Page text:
Navigating to a transactional website is not only an extra step in the checkout process, but also a leak in the conversion funnel that businesses want to avoid. As a result, social media companies are now working around the clock to add transactional facilities to their platforms. Expect to see social media purchases take up a much larger proportion of ecommerce in the near future.

Audio-only content

Since Clubhouse went live in 2020, audio-only social media content has grown in influence. In June 2021, Facebook joined the trend by launching its Live Audio Rooms, which many businesses have used to publish promotional podcasts. Twitter launched an audio content platform, Spaces, not long after. As well as being used for direct marketing efforts, hosting live video streams has become one of the best ways for companies to establish themselves as thought leaders in their industry. 

A recent Hootsuite survey on social media trends found that 74% of businesses plan to include audio-only content in their social media marketing strategy throughout the next year. 

Entry points and career pathways in social media marketing

Entering the world of Social Media Marketing might seem intimidating, but getting a foothold in the industry is easier than you might think. 

To launch a career as a Social Media Marketer you’ll need to follow a few simple steps:

  • Get educated – you’ll need to master the essential tactics, tools and practical skills.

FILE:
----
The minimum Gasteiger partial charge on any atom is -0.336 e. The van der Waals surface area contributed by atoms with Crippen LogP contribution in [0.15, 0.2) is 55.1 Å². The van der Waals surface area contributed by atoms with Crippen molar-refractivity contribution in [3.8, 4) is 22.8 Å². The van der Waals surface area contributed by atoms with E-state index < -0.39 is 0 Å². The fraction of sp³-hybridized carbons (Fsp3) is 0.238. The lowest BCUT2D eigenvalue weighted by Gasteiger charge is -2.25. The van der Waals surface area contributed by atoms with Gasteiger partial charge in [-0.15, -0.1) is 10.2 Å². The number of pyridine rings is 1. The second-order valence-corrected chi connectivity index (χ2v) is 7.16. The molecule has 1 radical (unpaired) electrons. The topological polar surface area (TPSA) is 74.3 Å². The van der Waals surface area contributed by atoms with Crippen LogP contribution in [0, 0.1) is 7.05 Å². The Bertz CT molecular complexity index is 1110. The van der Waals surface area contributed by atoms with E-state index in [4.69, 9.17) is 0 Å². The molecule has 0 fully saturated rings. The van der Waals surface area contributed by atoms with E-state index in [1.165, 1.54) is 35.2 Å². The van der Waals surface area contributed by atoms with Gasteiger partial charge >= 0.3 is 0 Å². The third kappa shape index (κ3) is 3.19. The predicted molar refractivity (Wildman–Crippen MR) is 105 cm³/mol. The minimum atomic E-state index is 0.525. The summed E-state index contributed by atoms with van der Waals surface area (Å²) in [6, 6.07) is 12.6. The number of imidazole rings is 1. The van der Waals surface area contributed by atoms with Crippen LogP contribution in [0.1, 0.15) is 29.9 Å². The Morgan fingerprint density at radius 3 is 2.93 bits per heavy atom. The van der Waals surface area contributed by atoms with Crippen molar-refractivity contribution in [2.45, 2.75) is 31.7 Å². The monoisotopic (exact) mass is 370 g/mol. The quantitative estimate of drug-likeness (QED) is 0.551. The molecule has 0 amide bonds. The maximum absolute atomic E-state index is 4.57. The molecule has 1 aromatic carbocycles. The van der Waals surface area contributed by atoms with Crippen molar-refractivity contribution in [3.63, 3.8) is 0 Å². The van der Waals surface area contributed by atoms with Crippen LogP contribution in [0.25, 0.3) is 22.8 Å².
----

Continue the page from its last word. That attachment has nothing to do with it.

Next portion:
• Get exposed to working with as many platforms as possible – you don’t need to be an expert with all of them, but understanding the basics is essential.
  • Build a portfolio demonstrating your ability to create original content and execute a social media strategy.

When searching for your first role, it’s not uncommon to start as a Junior Social Media Marketer, which will entail:

  • Maintaining content calendars
  • Writing copy for social posts
  • Designing graphic elements for posts 
  • Editing photo and video content
  • Responding to user engagement on social platforms
  • Monitoring social trends 

Once you’ve built up your industry experience, you’ll have the chance to apply for mid-level roles as a fully-fledged Social Media Marketer. 

For those keen to climb the industry ladder, more senior positions include that of a Social Media Manager. As a Social Media Manager, your focus will shift from creating and posting content to managing a team that’s responsible for executing a social media strategy.

Social Media Manager roles typically call for an analytical mindset. You’ll spend plenty of time analysing data to establish what’s working and what’s not. These insights will inform ongoing strategic decisions made by you and your teammates.

For those with big ambitions, it’s possible to move into a consultancy role. As a Social Media Marketing consultant, you’ll maintain multiple client relationships and help a range of businesses deploy social media strategies. You’ll be responsible for helping your clients to build brand awareness, increase website traffic and generate sales.

Become a freelance Social Media Marketer